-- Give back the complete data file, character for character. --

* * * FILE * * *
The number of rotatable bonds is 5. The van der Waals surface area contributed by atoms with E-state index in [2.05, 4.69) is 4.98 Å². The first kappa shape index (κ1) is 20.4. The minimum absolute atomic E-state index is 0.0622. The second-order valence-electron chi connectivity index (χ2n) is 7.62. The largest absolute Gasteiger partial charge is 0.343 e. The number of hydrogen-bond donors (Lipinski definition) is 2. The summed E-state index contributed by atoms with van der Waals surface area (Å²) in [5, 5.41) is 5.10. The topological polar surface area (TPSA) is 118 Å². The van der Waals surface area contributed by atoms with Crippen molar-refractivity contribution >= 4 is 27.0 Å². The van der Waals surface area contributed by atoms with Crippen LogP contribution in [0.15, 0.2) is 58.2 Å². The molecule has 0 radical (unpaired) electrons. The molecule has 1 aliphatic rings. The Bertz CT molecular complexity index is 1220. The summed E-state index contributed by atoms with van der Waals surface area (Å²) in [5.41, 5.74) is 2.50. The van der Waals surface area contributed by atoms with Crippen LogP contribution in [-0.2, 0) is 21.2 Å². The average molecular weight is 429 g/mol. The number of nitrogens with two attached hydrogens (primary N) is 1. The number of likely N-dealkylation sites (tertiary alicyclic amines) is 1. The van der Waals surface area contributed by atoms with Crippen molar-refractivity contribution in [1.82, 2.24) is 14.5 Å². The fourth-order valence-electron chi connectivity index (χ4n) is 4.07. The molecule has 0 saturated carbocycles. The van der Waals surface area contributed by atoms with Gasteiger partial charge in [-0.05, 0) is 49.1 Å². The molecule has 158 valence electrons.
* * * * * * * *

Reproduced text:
The number of rotatable bonds is 5. The van der Waals surface area contributed by atoms with E-state index in [2.05, 4.69) is 4.98 Å². The first kappa shape index (κ1) is 20.4. The minimum absolute atomic E-state index is 0.0622. The second-order valence-electron chi connectivity index (χ2n) is 7.62. The largest absolute Gasteiger partial charge is 0.343 e. The number of hydrogen-bond donors (Lipinski definition) is 2. The summed E-state index contributed by atoms with van der Waals surface area (Å²) in [5, 5.41) is 5.10. The topological polar surface area (TPSA) is 118 Å². The van der Waals surface area contributed by atoms with Crippen molar-refractivity contribution >= 4 is 27.0 Å². The van der Waals surface area contributed by atoms with Crippen LogP contribution in [0.15, 0.2) is 58.2 Å². The molecule has 0 radical (unpaired) electrons. The molecule has 1 aliphatic rings. The Bertz CT molecular complexity index is 1220. The summed E-state index contributed by atoms with van der Waals surface area (Å²) in [5.41, 5.74) is 2.50. The van der Waals surface area contributed by atoms with Crippen LogP contribution in [-0.2, 0) is 21.2 Å². The average molecular weight is 429 g/mol. The number of nitrogens with two attached hydrogens (primary N) is 1. The number of likely N-dealkylation sites (tertiary alicyclic amines) is 1. The van der Waals surface area contributed by atoms with Crippen molar-refractivity contribution in [1.82, 2.24) is 14.5 Å². The fourth-order valence-electron chi connectivity index (χ4n) is 4.07. The molecule has 0 saturated carbocycles. The van der Waals surface area contributed by atoms with Gasteiger partial charge in [-0.05, 0) is 49.1 Å². The molecule has 158 valence electrons.